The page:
Business losses can happen, whether you’re operating a new company that has yet to earn a profit or a mature business that’s been squeezed by today’s volatile economy. While no one likes to lose money, the federal tax code helps soften the blow by allowing businesses to apply their losses to offset taxable income in future years, subject to certain limitations. Here’s what you need to know.


  Do You Qualify for the Deduction?

The net operating loss (NOL) deduction addresses the tax inequities between businesses with stable income and those with fluctuating income. It lets the latter average their income and losses over the years and pay taxes accordingly. You may be eligible for the NOL deduction if your deductions for the tax year are more significant than your income. The loss generally must be caused by deductions related to your:

  • Business (Schedules C and F losses, or Schedule K-1 losses from partnerships or S corporations),
  • Casualty and theft losses from a federally declared disaster (personal or business), or
  • Rental property (Schedule E).

The following generally aren’t allowed when determining your NOL:

  • Capital losses that exceed capital gains,
  • The exclusion for gains from the sale or exchange of qualified small business stock,
  • Nonbusiness deductions that exceed nonbusiness income,
  • The NOL deduction itself, and
  • The Section 199A qualified business income deduction.

Individuals and C corporations are eligible to claim the NOL deduction. Partnerships and S corporations generally aren’t eligible, but partners and shareholders can use their separate shares of the business’s income and deductions to calculate their NOLs.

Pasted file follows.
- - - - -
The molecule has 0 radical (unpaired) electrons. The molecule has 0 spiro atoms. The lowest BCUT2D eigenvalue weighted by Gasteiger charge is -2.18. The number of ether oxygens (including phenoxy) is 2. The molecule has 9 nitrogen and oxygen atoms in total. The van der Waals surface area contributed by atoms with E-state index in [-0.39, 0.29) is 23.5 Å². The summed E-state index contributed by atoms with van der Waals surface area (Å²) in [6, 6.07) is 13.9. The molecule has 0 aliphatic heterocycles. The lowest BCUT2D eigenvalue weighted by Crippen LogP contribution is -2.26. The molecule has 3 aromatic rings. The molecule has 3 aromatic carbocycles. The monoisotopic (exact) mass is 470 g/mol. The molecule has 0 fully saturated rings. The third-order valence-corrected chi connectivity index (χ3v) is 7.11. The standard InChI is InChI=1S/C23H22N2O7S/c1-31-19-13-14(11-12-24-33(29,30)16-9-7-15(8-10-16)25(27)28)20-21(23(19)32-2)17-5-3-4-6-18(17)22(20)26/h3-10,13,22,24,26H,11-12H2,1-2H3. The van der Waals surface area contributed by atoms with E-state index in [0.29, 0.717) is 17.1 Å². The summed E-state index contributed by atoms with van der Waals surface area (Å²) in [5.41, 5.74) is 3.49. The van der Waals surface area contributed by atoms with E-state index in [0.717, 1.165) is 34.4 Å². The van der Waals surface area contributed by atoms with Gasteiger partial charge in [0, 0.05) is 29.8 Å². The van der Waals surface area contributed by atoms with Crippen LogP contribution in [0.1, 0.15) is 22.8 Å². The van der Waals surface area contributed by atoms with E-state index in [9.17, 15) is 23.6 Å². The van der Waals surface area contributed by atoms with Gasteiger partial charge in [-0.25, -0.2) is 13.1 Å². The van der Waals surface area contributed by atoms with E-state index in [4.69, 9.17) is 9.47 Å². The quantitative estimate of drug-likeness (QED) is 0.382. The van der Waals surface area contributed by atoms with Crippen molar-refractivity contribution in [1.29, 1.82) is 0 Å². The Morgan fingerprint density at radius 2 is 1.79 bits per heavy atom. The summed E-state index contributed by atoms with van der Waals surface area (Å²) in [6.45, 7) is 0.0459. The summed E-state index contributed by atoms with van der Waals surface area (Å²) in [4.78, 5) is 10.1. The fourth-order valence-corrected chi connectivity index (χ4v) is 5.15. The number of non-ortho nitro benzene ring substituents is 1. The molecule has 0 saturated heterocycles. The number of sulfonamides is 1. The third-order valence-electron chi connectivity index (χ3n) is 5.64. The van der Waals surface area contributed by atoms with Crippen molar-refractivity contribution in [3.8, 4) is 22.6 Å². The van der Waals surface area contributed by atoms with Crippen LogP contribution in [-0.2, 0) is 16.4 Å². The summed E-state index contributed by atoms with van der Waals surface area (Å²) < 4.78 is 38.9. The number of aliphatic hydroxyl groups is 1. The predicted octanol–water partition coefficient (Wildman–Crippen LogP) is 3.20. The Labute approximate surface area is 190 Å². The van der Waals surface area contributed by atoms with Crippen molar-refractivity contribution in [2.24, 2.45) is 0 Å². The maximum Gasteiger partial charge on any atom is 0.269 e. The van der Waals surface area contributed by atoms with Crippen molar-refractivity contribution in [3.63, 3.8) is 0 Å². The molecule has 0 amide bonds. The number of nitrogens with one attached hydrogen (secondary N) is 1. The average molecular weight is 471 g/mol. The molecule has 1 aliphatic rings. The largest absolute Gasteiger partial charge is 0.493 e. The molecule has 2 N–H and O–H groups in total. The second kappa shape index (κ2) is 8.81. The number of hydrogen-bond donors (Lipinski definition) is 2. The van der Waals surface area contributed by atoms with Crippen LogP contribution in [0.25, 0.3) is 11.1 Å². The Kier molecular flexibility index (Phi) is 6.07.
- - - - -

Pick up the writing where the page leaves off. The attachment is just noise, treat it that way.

What Are the Limitations?

The Tax Cuts and Jobs Act (TCJA) significantly changed the rules for NOLs. Previously, taxpayers could carry back NOLs for two years and carry forward the losses for 20 years. They also could apply their NOLs against 100% of their taxable income. The TCJA limits the NOL deduction to 80% of taxable income for the year and eliminates the carryback of NOLs (except for certain farming losses). It does, however, allow NOLs to be carried forward indefinitely. The CARES Act temporarily loosened the TCJA’s restrictions. It allowed NOLs arising in 2018, 2019, or 2020 to be carried back five years and removed the taxable income limitation for years beginning before 2021. As a result, NOLs could completely offset income. The CARES Act provisions have expired, however. The 80% income limitation kicked in again for NOLs that arose in 2021 and going forward. You can only carry forward NOLs occurring in tax years after 2020 (except for certain farming losses). If your NOL carryforward is more than your taxable income for the year you carry it, you may have an NOL carryover. The carryover will be the excess of the NOL deduction over your modified taxable income for the carryforward year. If your NOL deduction includes multiple NOLs, you must apply them against your adjusted taxable income in the same order that you incurred them, beginning with the earliest.